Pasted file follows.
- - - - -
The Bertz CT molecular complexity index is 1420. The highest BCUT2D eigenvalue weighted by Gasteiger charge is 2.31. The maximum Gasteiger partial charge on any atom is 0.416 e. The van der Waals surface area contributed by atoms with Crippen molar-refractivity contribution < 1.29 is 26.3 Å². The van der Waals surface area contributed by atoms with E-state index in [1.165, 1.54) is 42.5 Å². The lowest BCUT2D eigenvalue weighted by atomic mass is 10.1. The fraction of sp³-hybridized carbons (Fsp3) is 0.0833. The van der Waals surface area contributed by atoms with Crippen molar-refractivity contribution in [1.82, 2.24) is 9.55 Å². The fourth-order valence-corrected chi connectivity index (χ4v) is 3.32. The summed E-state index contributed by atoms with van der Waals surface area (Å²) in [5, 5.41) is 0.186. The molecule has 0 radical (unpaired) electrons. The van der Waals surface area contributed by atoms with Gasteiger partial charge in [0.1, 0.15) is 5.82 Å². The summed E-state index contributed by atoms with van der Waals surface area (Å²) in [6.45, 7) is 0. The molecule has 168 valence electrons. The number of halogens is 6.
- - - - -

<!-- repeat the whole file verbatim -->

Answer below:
The Bertz CT molecular complexity index is 1420. The highest BCUT2D eigenvalue weighted by Gasteiger charge is 2.31. The maximum Gasteiger partial charge on any atom is 0.416 e. The van der Waals surface area contributed by atoms with Crippen molar-refractivity contribution < 1.29 is 26.3 Å². The van der Waals surface area contributed by atoms with E-state index in [1.165, 1.54) is 42.5 Å². The lowest BCUT2D eigenvalue weighted by atomic mass is 10.1. The fraction of sp³-hybridized carbons (Fsp3) is 0.0833. The van der Waals surface area contributed by atoms with Crippen molar-refractivity contribution in [1.82, 2.24) is 9.55 Å². The fourth-order valence-corrected chi connectivity index (χ4v) is 3.32. The summed E-state index contributed by atoms with van der Waals surface area (Å²) in [5, 5.41) is 0.186. The molecule has 0 radical (unpaired) electrons. The van der Waals surface area contributed by atoms with Gasteiger partial charge in [0.1, 0.15) is 5.82 Å². The summed E-state index contributed by atoms with van der Waals surface area (Å²) in [6.45, 7) is 0. The molecule has 168 valence electrons. The number of halogens is 6.